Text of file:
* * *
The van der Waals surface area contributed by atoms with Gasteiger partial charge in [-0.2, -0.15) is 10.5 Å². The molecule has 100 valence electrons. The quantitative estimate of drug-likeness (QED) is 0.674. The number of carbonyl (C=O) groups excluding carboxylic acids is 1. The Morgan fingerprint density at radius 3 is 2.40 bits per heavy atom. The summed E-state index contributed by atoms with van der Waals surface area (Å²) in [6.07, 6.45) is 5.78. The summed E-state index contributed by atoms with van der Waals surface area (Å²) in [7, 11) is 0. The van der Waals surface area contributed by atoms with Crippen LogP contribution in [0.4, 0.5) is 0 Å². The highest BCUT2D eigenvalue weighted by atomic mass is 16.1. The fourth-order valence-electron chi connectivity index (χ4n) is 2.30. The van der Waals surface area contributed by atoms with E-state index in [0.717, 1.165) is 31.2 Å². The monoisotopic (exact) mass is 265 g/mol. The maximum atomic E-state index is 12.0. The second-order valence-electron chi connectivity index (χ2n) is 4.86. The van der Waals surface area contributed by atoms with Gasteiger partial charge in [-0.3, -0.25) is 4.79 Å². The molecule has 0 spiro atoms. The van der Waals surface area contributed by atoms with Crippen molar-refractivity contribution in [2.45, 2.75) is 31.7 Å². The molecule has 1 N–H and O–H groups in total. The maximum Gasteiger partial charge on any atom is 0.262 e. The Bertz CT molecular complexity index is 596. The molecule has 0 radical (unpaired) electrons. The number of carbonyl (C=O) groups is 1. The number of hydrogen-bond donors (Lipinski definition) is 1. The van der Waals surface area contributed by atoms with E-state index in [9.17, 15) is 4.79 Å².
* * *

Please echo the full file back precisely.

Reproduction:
The van der Waals surface area contributed by atoms with Gasteiger partial charge in [-0.2, -0.15) is 10.5 Å². The molecule has 100 valence electrons. The quantitative estimate of drug-likeness (QED) is 0.674. The number of carbonyl (C=O) groups excluding carboxylic acids is 1. The Morgan fingerprint density at radius 3 is 2.40 bits per heavy atom. The summed E-state index contributed by atoms with van der Waals surface area (Å²) in [6.07, 6.45) is 5.78. The summed E-state index contributed by atoms with van der Waals surface area (Å²) in [7, 11) is 0. The van der Waals surface area contributed by atoms with Crippen LogP contribution in [0.4, 0.5) is 0 Å². The highest BCUT2D eigenvalue weighted by atomic mass is 16.1. The fourth-order valence-electron chi connectivity index (χ4n) is 2.30. The van der Waals surface area contributed by atoms with E-state index in [0.717, 1.165) is 31.2 Å². The monoisotopic (exact) mass is 265 g/mol. The maximum atomic E-state index is 12.0. The second-order valence-electron chi connectivity index (χ2n) is 4.86. The van der Waals surface area contributed by atoms with Gasteiger partial charge in [-0.3, -0.25) is 4.79 Å². The molecule has 0 spiro atoms. The van der Waals surface area contributed by atoms with Crippen molar-refractivity contribution in [2.45, 2.75) is 31.7 Å². The molecule has 1 N–H and O–H groups in total. The maximum Gasteiger partial charge on any atom is 0.262 e. The Bertz CT molecular complexity index is 596. The molecule has 0 radical (unpaired) electrons. The number of carbonyl (C=O) groups is 1. The number of hydrogen-bond donors (Lipinski definition) is 1. The van der Waals surface area contributed by atoms with E-state index in [9.17, 15) is 4.79 Å².